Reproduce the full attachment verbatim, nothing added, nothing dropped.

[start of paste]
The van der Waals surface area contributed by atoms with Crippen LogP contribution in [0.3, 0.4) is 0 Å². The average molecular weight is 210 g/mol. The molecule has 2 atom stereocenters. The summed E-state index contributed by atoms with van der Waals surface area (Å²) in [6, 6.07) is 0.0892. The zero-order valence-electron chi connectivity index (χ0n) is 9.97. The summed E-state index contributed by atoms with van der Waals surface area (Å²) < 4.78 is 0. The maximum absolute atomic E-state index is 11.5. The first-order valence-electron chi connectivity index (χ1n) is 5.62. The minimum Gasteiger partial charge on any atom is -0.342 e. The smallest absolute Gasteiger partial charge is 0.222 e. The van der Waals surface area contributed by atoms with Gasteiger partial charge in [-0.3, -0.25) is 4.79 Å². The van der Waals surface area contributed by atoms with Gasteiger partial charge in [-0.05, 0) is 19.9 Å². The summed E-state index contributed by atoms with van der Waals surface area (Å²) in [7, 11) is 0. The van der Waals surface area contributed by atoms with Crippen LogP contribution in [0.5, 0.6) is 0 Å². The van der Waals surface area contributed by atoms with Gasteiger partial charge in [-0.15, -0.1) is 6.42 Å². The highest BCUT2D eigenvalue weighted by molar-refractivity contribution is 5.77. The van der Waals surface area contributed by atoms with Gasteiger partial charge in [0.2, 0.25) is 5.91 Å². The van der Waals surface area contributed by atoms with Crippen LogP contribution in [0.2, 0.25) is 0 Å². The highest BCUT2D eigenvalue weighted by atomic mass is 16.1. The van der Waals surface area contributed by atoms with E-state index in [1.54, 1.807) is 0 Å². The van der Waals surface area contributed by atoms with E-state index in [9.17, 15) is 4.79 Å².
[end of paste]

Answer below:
The van der Waals surface area contributed by atoms with Crippen LogP contribution in [0.3, 0.4) is 0 Å². The average molecular weight is 210 g/mol. The molecule has 2 atom stereocenters. The summed E-state index contributed by atoms with van der Waals surface area (Å²) in [6, 6.07) is 0.0892. The zero-order valence-electron chi connectivity index (χ0n) is 9.97. The summed E-state index contributed by atoms with van der Waals surface area (Å²) < 4.78 is 0. The maximum absolute atomic E-state index is 11.5. The first-order valence-electron chi connectivity index (χ1n) is 5.62. The minimum Gasteiger partial charge on any atom is -0.342 e. The smallest absolute Gasteiger partial charge is 0.222 e. The van der Waals surface area contributed by atoms with Gasteiger partial charge in [-0.3, -0.25) is 4.79 Å². The van der Waals surface area contributed by atoms with Gasteiger partial charge in [-0.05, 0) is 19.9 Å². The summed E-state index contributed by atoms with van der Waals surface area (Å²) in [7, 11) is 0. The van der Waals surface area contributed by atoms with Crippen LogP contribution in [0.5, 0.6) is 0 Å². The van der Waals surface area contributed by atoms with Gasteiger partial charge in [-0.15, -0.1) is 6.42 Å². The highest BCUT2D eigenvalue weighted by molar-refractivity contribution is 5.77. The van der Waals surface area contributed by atoms with Gasteiger partial charge in [0.2, 0.25) is 5.91 Å². The van der Waals surface area contributed by atoms with Crippen LogP contribution in [0.2, 0.25) is 0 Å². The highest BCUT2D eigenvalue weighted by atomic mass is 16.1. The van der Waals surface area contributed by atoms with E-state index in [1.54, 1.807) is 0 Å². The van der Waals surface area contributed by atoms with E-state index in [9.17, 15) is 4.79 Å².